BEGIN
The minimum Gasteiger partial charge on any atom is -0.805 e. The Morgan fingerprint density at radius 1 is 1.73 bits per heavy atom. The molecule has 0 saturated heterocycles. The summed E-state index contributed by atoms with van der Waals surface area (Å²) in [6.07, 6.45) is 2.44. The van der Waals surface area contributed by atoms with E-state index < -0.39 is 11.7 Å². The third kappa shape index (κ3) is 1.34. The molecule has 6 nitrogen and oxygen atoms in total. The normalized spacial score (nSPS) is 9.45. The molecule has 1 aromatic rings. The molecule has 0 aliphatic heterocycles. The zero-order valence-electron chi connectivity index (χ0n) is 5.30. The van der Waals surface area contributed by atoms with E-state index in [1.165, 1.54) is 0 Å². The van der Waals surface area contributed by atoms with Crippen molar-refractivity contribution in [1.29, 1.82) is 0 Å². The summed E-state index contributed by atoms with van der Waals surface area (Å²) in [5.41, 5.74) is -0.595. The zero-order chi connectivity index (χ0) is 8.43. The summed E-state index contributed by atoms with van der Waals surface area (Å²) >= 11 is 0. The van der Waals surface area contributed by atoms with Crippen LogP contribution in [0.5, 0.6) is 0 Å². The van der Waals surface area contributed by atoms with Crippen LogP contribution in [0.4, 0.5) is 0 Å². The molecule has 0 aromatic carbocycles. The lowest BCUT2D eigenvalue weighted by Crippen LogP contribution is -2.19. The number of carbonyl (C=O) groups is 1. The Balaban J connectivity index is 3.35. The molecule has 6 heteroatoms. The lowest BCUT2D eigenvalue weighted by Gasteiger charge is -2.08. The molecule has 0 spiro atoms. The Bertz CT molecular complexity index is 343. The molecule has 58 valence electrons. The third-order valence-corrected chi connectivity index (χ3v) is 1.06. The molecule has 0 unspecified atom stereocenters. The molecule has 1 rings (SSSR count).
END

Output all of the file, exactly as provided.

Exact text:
The minimum Gasteiger partial charge on any atom is -0.805 e. The Morgan fingerprint density at radius 1 is 1.73 bits per heavy atom. The molecule has 0 saturated heterocycles. The summed E-state index contributed by atoms with van der Waals surface area (Å²) in [6.07, 6.45) is 2.44. The van der Waals surface area contributed by atoms with E-state index < -0.39 is 11.7 Å². The third kappa shape index (κ3) is 1.34. The molecule has 6 nitrogen and oxygen atoms in total. The normalized spacial score (nSPS) is 9.45. The molecule has 1 aromatic rings. The molecule has 0 aliphatic heterocycles. The zero-order valence-electron chi connectivity index (χ0n) is 5.30. The van der Waals surface area contributed by atoms with E-state index in [1.165, 1.54) is 0 Å². The van der Waals surface area contributed by atoms with Crippen molar-refractivity contribution in [1.29, 1.82) is 0 Å². The summed E-state index contributed by atoms with van der Waals surface area (Å²) in [5.41, 5.74) is -0.595. The zero-order chi connectivity index (χ0) is 8.43. The summed E-state index contributed by atoms with van der Waals surface area (Å²) >= 11 is 0. The van der Waals surface area contributed by atoms with Crippen LogP contribution in [0.5, 0.6) is 0 Å². The van der Waals surface area contributed by atoms with Crippen LogP contribution in [0.4, 0.5) is 0 Å². The molecule has 0 aromatic carbocycles. The lowest BCUT2D eigenvalue weighted by Crippen LogP contribution is -2.19. The number of carbonyl (C=O) groups is 1. The Balaban J connectivity index is 3.35. The molecule has 6 heteroatoms. The lowest BCUT2D eigenvalue weighted by Gasteiger charge is -2.08. The molecule has 0 spiro atoms. The Bertz CT molecular complexity index is 343. The molecule has 58 valence electrons. The third-order valence-corrected chi connectivity index (χ3v) is 1.06. The molecule has 0 unspecified atom stereocenters. The molecule has 1 rings (SSSR count).